Multicellularity in Five Hundred Generations | Science and life


One of the biggest mysteries in the history of life on Earth is the emergence of multicellular organisms. On the one hand, you can imagine how everything happened: some unicellular organism divided to form two daughter cells, and then it turned out that the daughter cells do not scatter to the sides, but remain together – so after several generations a colony of genetically identical cells is formed. But for this to happen, the cells must be more profitable to stay together than to be alone. There must be some factor due to which single cells multiply poorly and quickly die, and colonies with an application for multicellularity, on the contrary, thrive.

All this may be easy to come up with, but difficult to verify. However, employees University of Constance Together with colleagues from the Max Planck Institute for Evolutionary Biology, it was possible to experimentally show that such a scenario is quite possible. Moreover, by evolutionary standards, as we used to imagine them, it takes very little time.

Researchers performed experiments with a unicellular Chlamydomonas reinhardtii, a green alga from the Chlamydomonad order. Among them there are both unicellular and multicellular forms. However, they cannot be truly multicellular – those Chlamydomonas that seem multicellular live in colonies or clusters, which are called coenobia: they do not form a single system, they do not have intercellular connections, and even less differentiation of cells by function. Nevertheless, something made them move to a collective life, and Chlamydomonas reinhardtii they chose for experiments because she has such “multicellular” relatives and she can certainly be somehow persuaded to the same way of life.

Chlamydomonas were grown in the laboratory along with rotifers, tiny animals that fed on algae. Single-celled algae could not oppose anything to rotifers. But those chlamydomonas, which after reproduction did not scatter and remained in the form of a stuck together multicellular colony, could no longer worry – they simply did not crawl into the throats of rotifers.


Accordingly, rotifers turned out to be the factor that tilted algae to multicellularity: with each generation they developed mutations, due to which Chlamydomonas remained stuck together after division. If there were no rotifers around the algae, then colonies did not appear among them too often, and they did not have any advantage over unicellular algae. With rotifers, algae began to form colonies more and more often – simply because those who knew how to do it had a better chance of surviving.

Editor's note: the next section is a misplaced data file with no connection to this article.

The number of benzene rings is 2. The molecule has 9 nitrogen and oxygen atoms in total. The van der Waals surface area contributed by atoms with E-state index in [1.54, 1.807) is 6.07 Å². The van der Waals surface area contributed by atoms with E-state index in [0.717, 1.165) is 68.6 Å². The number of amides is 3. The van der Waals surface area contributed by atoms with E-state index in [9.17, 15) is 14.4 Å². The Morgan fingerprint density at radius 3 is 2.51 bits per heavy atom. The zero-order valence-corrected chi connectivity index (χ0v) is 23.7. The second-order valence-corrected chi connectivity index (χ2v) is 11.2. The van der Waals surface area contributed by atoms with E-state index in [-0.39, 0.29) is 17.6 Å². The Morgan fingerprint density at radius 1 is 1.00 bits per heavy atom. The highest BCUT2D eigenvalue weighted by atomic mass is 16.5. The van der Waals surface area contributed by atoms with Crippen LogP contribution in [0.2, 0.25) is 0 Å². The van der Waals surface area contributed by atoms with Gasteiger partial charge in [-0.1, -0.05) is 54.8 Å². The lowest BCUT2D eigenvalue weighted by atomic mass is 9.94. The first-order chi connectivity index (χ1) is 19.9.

It took algae only 500 generations and half a year to learn multicellularity. Moreover, in this case, evolution followed the same path: in different lines of Chlamydomonas, which lived separately from each other, approximately the same “colonial” mutations arose. Let us repeat that this is not yet true multicellularity: Chlamydomonas in the colony have no division of labor and the connections between them are rather weak. But if living together is still beneficial for them, they will begin to improve it – and now mutations will begin to appear in different colonies that help cells to specialize and thereby better survive. Research results published in Nature Communications.

Another way of forming a multicellular organism can be imagined: for example, when a colony is formed by foreign cells gathered together under certain environmental conditions. This is done, for example, by the famous amoeba-like slime molds. Dictyostelium discoideumthat live in the soil and feed on soil bacteria. When there is a lot of food, slime molds live separately, but when it becomes scarce, they slide together, becoming like a small slug (hence the name).

In this form, the colony begins to move towards warmth and light, and, finding a suitable place, forms a fruit body. In this case, some of the cells turn into a stalk, a support, at the top of which the remaining cells form spores – the wind will transfer them to where living conditions can be better. That is, those who are lucky enough to get into disputes survive at the expense of those who have formed the stem of the fruiting body.

But here there are difficulties associated with the fact that a complex differentiated colony is formed by cells that are genetically more or less heterogeneous, they are not the descendants of one common ancestor. And from a biological point of view, different genes mean different interests, and therefore real crooks can appear in the colony trying to provide for their offspring at the expense of others.


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